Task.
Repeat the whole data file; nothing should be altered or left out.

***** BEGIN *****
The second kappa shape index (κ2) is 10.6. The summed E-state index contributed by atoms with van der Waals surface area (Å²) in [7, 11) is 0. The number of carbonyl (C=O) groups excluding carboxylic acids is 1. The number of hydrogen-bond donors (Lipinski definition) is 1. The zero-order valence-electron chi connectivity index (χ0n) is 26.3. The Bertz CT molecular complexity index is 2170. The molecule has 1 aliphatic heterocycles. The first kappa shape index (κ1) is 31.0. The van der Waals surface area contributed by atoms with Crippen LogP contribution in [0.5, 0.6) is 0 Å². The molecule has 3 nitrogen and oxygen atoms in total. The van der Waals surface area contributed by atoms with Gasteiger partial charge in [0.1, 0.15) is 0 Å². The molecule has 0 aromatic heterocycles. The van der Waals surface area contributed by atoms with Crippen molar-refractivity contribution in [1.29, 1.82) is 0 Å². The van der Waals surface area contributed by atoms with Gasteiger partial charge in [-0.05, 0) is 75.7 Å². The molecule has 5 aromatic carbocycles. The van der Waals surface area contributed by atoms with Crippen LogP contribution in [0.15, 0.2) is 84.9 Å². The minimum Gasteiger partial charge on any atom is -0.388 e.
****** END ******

The second kappa shape index (κ2) is 10.6. The summed E-state index contributed by atoms with van der Waals surface area (Å²) in [7, 11) is 0. The number of carbonyl (C=O) groups excluding carboxylic acids is 1. The number of hydrogen-bond donors (Lipinski definition) is 1. The zero-order valence-electron chi connectivity index (χ0n) is 26.3. The Bertz CT molecular complexity index is 2170. The molecule has 1 aliphatic heterocycles. The first kappa shape index (κ1) is 31.0. The van der Waals surface area contributed by atoms with Crippen LogP contribution in [0.5, 0.6) is 0 Å². The molecule has 3 nitrogen and oxygen atoms in total. The van der Waals surface area contributed by atoms with Gasteiger partial charge in [0.1, 0.15) is 0 Å². The molecule has 0 aromatic heterocycles. The van der Waals surface area contributed by atoms with Crippen molar-refractivity contribution in [1.29, 1.82) is 0 Å². The van der Waals surface area contributed by atoms with Gasteiger partial charge in [-0.05, 0) is 75.7 Å². The molecule has 5 aromatic carbocycles. The van der Waals surface area contributed by atoms with Crippen LogP contribution in [0.15, 0.2) is 84.9 Å². The minimum Gasteiger partial charge on any atom is -0.388 e.